Later, in the time of King David, the Levites were "divided into courses among the sons of Levi, namely, Gershon, Kohath, and Merari" (i.e. the Gershon there being the son of Levi, not the son of Moses).
"23:1 So when David was old and full of days, he made Solomon his son king over Israel.
Within that genealogical record we find that Moses had only two sons, both with Zipporah, Gershom, and Eliezer. They had a number of grandsons, "Of the sons of Gershom, Shebuel was the chief" and "the sons of Eliezer were, Rehabiah the chief. And Eliezer had none other sons; but the sons of Rehabiah were very many."
"23:12 The sons of Kohath; Amram, Izhar, Hebron, and Uzziel, four.
Fact Finder: How is it that Aaron, the brother of Moses was a Levite priest, while Moses, although also a Levite, was not a priest?
This Day In History, October 28
97: Roman Emperor Nerva was forced by the Praetorian Guard (the Emperor's bodyguards) to adopt General Marcus Ulpius Trajanus as his heir and successor (see The Politics Of Rome and A History Of Jerusalem: Pompey And The Caesars).
312: Over the previous 24 hours, the Battle of Mulvian (or Milvian) Bridge over the Tiber River near Rome was fought. Constantine the Great defeated the forces of Maxentius to become the sole ruler of the western Roman empire. Prior to the battle, Constantine claimed to have seen a vision of a cross (Christ was not crucified on a Latin cross - see Crossing The T) in the sky with the words "In Hoc Signo Vinces" ("In this sign conquer"). After the victory, he nominally converted to Christianity, and was largely involved in the Romans' change from God's true and only Sabbath to the old Babylonian pagan "sun day" (see Constantine's Crusades In History And Prophecy and Why Observe The True Sabbath?).
900: King Alfred the Great of England died.
969: After a prolonged siege, Byzantine forces ended 300 years of Arab rule in Antioch.
1216: King Henry III of England was crowned.
1492: Christopher Columbus claimed Cuba for Spain. Contrary to propaganda myths, Columbus, an Italian, who was working for the king and queen of Spain, claimed land in the "new world" as colonies of the "old world" - Columbus had no intention of those lands ever being anything more than colonies of Spain. Nor was Columbus the first to discover the continent of North America; the Vikings of Scandinavia left behind physical proof of their being there centuries before Columbus (see also Thanksgiving In History and Prophecy).
1628: After being besieged for months the Huguenots at La Rochelle capitulated to troops of the French crown under Cardinal Michelieu.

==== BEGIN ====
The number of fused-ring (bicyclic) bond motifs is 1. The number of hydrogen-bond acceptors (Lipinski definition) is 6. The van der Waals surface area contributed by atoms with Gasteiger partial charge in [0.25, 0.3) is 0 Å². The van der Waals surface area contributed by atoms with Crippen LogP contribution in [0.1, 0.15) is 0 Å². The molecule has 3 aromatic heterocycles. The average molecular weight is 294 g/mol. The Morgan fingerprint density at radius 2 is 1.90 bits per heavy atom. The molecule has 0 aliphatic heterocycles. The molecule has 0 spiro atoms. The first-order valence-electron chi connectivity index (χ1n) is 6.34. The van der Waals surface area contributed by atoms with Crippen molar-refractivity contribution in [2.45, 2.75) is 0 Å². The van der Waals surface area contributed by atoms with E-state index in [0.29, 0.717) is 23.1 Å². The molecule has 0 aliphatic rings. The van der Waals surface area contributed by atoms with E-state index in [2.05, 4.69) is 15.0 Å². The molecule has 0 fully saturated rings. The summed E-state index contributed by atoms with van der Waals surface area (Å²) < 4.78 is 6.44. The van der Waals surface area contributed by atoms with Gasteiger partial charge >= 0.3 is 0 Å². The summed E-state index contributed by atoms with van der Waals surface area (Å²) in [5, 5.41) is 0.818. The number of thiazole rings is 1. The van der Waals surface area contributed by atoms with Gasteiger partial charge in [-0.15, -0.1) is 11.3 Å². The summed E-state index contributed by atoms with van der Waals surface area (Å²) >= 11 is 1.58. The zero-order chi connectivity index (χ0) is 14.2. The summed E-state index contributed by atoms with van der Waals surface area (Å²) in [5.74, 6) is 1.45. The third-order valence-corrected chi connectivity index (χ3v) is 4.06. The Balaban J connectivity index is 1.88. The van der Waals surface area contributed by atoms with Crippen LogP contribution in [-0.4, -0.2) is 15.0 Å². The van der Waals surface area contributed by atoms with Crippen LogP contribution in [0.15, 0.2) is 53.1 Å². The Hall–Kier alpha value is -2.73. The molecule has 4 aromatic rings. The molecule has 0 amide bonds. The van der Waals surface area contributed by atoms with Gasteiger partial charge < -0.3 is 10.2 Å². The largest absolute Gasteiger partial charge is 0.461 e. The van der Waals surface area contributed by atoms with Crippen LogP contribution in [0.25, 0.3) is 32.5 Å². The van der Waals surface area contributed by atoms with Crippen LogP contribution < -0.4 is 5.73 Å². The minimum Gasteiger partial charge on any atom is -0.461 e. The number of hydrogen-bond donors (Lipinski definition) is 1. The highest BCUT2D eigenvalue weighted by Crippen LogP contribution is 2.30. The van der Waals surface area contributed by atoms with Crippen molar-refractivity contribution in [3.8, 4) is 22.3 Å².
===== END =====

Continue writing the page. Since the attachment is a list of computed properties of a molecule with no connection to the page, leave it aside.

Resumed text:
1636: English colonists of the Massachusetts Bay Colony founded a college at Cambridge, Massachusetts. It is known today as Harvard University.
1664: The Duke of York and Albany's Maritime Regiment of Foot, later to be known as the Royal Marines, was established.
1746: The Peruvian cities of Lima and Callao were destroyed by an earthquake, at least 18,000 killed.
1870: In the Franco-Prussian War, Strasbourg surrendered to Prussian forces.
1886: The Statue of Liberty was dedicated by President Grover Cleveland. While most are aware that it was a gift from the Roman-Catholic people and government of France, very few are aware that the Statue of Liberty was a deliberate, as stated by its builders, reproduction of the ancient Roman goddess Libertas, idol-worshipping Rome's "goddess of freedom." A 2,000 year-old Roman coin from 42 BC, from the era of the birth of the Roman Empire, seen below, shows Libertas (including the idol's name, the Latin Libertas, in English meaning "Lady Liberty" right on the coin); the face and the crown are identical to the Statue of Liberty.
1891: An earthquake struck the Niphon Islands in Japan, killed 10,000 people and left 300,000 homeless.
1918: The Czechoslovak state came into being when the Prague national committee took over land upon the dissolution of Austria-Hungary.
1922: Fascist "Blackshirts" began a march on Rome which led 2 days later to a formation of an Italian government under Benito Mussolini.
1948: The modern-day national flag of "Israel" was adopted (see Israel In History and Prophecy: Israel Of Judah).
1958: Cardinal Angelo Giuseppe Roncalli, patriarch of Venice, was elected as Pope John XXIII.
1971: By a vote of 356-244 the British House of Commons voted to join the European Economic Community, the forerunner of the end-time European Union (see Ein Volk! Ein Reich! Ein Euro!).
1985: Sandinista rebel Daniel Ortega became President of Nicaragua.
2007: Cristina Fernandez de Kirchner became the first woman to be elected President of Argentina.